Back in the days when I could visit my grandparents’ house and not just wave lamely at them from outside the window, I would always find my grandfather in the same position: leaned back in his armchair, wearing a worn gray sweatshirt, a mug of black coffee by his side, a pencil and a copy of The New York Times crossword puzzle in hand. He’s so engrossed in 29A that he does not even notice me enter the room until I tap him on the shoulder.
“Ruby, who was the ‘Sultan of Swat?’” he asks, fully knowing the answer.
Interested in vocabulary but willfully ignorant about sports and Babe Ruth, I became disenchanted with the crossword right there and then. I carried this indifference toward crossword puzzles with me through my life — that is, until I learned about The Daily Californian’s Dead Week Puzzles special issue.
So today, I decided to revisit the crossword to see if the clues are as archaic or athlete-oriented as I recall and evaluate the puzzles for style and difficulty. Along the way, I hope to discover why people such as my grandfather are so dedicated to their morning crossword ritual.
I start with the classic: The New York Times crossword.
When I open the 15-by-15 word grid, I find that the digital crossword highlights related words when you click on one to complete and has a “reveal” and “check work” feature. This isn’t my grandfather’s crossword experience, which he completes in a house with no Internet connection, with only the help of a dictionary and a World Almanac collection on the shelf. I’m thankful for the technological assistance because even though Mondays are the easiest day of the week (apparently puzzles get more difficult as the week goes on), I find I need the help I can get.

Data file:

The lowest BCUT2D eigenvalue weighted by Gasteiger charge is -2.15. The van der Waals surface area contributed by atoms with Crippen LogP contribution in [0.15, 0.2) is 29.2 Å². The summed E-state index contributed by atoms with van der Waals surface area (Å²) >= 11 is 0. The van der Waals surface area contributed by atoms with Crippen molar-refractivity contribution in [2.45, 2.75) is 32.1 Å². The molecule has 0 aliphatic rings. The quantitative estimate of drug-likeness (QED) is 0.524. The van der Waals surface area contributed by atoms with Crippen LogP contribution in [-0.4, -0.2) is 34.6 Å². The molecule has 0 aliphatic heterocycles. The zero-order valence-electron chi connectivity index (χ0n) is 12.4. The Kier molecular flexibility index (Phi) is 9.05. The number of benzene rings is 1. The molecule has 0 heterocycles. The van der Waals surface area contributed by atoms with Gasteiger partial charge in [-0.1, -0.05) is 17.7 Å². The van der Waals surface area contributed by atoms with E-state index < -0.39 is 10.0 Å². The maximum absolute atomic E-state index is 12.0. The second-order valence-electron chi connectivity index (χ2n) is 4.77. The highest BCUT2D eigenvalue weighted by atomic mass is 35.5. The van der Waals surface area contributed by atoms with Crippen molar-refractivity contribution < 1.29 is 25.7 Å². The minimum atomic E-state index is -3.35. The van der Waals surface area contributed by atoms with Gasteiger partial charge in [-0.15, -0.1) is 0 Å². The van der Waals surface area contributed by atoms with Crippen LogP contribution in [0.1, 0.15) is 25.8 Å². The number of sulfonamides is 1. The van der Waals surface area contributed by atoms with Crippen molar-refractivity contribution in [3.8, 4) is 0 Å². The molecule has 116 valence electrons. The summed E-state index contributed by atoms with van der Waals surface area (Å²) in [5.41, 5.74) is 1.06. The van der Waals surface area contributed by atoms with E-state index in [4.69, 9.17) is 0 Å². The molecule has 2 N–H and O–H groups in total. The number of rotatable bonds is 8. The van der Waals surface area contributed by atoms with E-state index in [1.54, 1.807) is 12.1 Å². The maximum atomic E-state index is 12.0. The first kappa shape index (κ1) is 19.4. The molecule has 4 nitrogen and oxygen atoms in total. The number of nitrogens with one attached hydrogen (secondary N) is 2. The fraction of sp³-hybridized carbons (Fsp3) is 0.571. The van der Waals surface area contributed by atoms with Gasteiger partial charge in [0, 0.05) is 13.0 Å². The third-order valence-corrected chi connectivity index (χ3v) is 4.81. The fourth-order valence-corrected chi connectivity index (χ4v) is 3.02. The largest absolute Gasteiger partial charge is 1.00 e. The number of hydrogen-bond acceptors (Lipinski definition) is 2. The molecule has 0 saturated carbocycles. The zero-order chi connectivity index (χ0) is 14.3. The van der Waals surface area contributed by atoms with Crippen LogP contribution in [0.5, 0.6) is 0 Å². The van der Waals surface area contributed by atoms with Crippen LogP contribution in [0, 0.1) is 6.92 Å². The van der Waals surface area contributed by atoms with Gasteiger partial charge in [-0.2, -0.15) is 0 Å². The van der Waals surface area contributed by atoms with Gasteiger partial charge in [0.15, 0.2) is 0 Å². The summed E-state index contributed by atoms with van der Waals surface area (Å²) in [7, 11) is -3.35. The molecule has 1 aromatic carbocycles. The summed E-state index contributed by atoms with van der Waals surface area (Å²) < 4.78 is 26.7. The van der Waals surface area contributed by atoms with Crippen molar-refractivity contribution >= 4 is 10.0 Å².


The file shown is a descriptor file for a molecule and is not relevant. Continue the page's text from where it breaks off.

Completing the crossword with the Nov. 3, 2020, discussion thread on the r/crossword subreddit for the publication, I quickly gather that there’s a Canadian theme to Monday’s puzzle. My favorite part is the northwest corner, which houses “timhortons,” “saunas” and “boxseat.”
I click around wildly, looking for any three-word answers I can fill. I quickly get stuck and think about the ethics of phoning a friend. When we’re all increasingly wired to our computers and cellphones and my friends are only accessible to me by text message, is texting my film aficionado friend for a hint to the Sidney Lumet question really any more ethical than typing the hint into Google?
I learn that she-crab soup is a bisque popular in South Carolina, made by mixing a splash of sherry with eggs from a female crab. I then turn to the next puzzle on my list.
The New Yorker’s crossword is even harder for me than The New York Times’, with fewer easy giveaways. Nonetheless, I give The New Yorker style points for its reference to Kanye West’s verse in American Boy (the phrase rhyming with “chain blinger” is “rap singer.”)
The Atlantic offers only a 5-by-5 letter minicrossword that sounds easy but leaves you hanging if your knowledge and the game at hand aren’t a match. After only getting No. 1 across (the “flower associated with romance” is “roses”), I move on to my final crossword.
In New York Magazine’s crossword, the emphasis is on celebrity trivia. Teasing its east coast audience, several questions pertain to Los Angeles geography. I like the section with “ilovedit,” “sinner” and “katemoss.”
Crossword puzzle constructor Matt Gaffney takes some creative liberties to fit the Taste of Tokyo theme, making up some words. “‘Zoolander’ actor’s preparation of a Japanese lunch” is a “bentostiller.” “Soybeans prepared by the singer of ‘Shape of You’” is “edamamesheeran.” “Clinton and Obama’s adviser’s noodle soup” is a “ramenemanuel.” I give points to New York Magazine for timeliness, quizzing readers on Kamala Harris’ “bday” and newly elected Iowa senator Jodi “ernst.”
The crosswords we choose to tick away our days on and the niche knowledge we choose to cultivate say a lot about who we are and who we want to be. With its 2020 political references and geographical emphasis, I decide New York Magazine’s crossword puzzle is the one for me.
Contact Ruby Sutton at [email protected].